3 scepticism, requiring an infinite chain of two-part justifications for any proposition. Finally, one might support A1 with talk of epistemic irresponsibility. If one has no justification for the meta-belief that one s belief p is reliably formed, one is epistemically irresponsible in holding p, and irresponsibly held beliefs are not knowledge. Lemos argues, flatly, that knowledge does not require responsibly formed beliefs. Children and animals know things, he says, but they might not have the meta-beliefs required for epistemic responsibility. You might be flinching again. The replies given in Lemos s treatment of A1 are of a piece with the rest of the book: his responses depend on the sort of premises the critic of common sense probably would not accept in the first place. A sceptic about the justification of perceptual knowledge is not going to be impressed by the possibility that perceptual beliefs themselves are formed non-inferentially. What is at issue is not just how the beliefs were formed, but what justifies us in thinking them true. Maybe the beliefs are formed non-inferentially, but what is needed is a justification for the beliefs, an argument, and justifications of this kind are inferential. The fact that the generalizability thesis leads to scepticism is not a reason for the sceptic to reject it. And who says children and animals really know anything? The flinching might stop once you recognize that this book is a defence of the common sense tradition from within the common sense tradition. It is an attempt to show that common sense philosophy has the resources to cope, from within and on its own terms, with various objections. Consider Lemos s treatment of A2 and the charge of epistemic circularity. Here he joins Sosa in accepting a Neo-Moorean argument for the reliability of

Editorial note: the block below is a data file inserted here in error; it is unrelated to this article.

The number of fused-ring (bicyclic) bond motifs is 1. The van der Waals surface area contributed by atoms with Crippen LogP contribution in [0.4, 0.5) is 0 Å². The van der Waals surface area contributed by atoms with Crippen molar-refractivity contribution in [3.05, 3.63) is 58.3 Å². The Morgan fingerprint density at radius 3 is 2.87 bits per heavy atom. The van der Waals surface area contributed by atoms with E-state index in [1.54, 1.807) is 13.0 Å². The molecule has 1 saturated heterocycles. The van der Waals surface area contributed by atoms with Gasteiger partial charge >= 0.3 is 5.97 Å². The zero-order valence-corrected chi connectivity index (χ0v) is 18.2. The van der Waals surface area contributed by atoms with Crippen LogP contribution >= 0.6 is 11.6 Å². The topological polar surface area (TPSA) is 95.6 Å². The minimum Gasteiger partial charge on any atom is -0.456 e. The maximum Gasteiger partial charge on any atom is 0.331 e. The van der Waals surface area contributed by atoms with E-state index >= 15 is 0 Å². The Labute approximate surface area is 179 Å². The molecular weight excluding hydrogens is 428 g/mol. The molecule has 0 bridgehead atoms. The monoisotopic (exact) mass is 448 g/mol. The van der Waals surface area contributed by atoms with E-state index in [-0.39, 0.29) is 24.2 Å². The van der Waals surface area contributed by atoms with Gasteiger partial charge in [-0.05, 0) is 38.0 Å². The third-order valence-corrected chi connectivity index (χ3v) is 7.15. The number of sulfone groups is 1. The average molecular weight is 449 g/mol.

4 perception, which runs as follows. I know here is a hand. Seeing that here is a hand is the only or best way to account for my knowledge that here is a hand. Perception explains how I know here is a hand. However, perception could not be a source of knowledge if it were not reliable. So perception is reliable. The argument is circular it is in virtue of the conclusion (perception is reliable) that we know the first premise (here is a hand) but Lemos argues that, nevertheless, the argument really does give us a reason to think perception is reliable. A chapter is devoted to spelling out all of this by responding to attacks on Sosa in the writings of Fumerton and Vogel. When Lemos gets down to business, arguing point by point with detractors, the book really does bring the common sense position into clear view. Lemos is faithful to text and uses a fair bit of quotation which does aid the reader, but there are moments when he might be too involved with a particular philosopher s version of an objection, rather than the point of the objection itself. Fumerton, for example, points to the sense in which one could never satisfy a distinctly philosophical curiosity about the reliability of sense perception by using sense perception to justify the reliability of sense perception. Lemos notes, rightly, that Fumerton elsewhere uses acquaintance in his effort to justify his belief that he is acquainted with things, properties, and relations. Fumerton, therefore, cannot consistently object to the common sense philosopher s use of sense perception to justify his belief in the reliability of sense perception. Well, maybe that is true, but if you do not share Fumerton s views on acquaintance, his objection still stands. The common sense philosopher s views on reliability are further clarified with an instructive chapter on Reid, largely devoted to squaring Reid s criticism of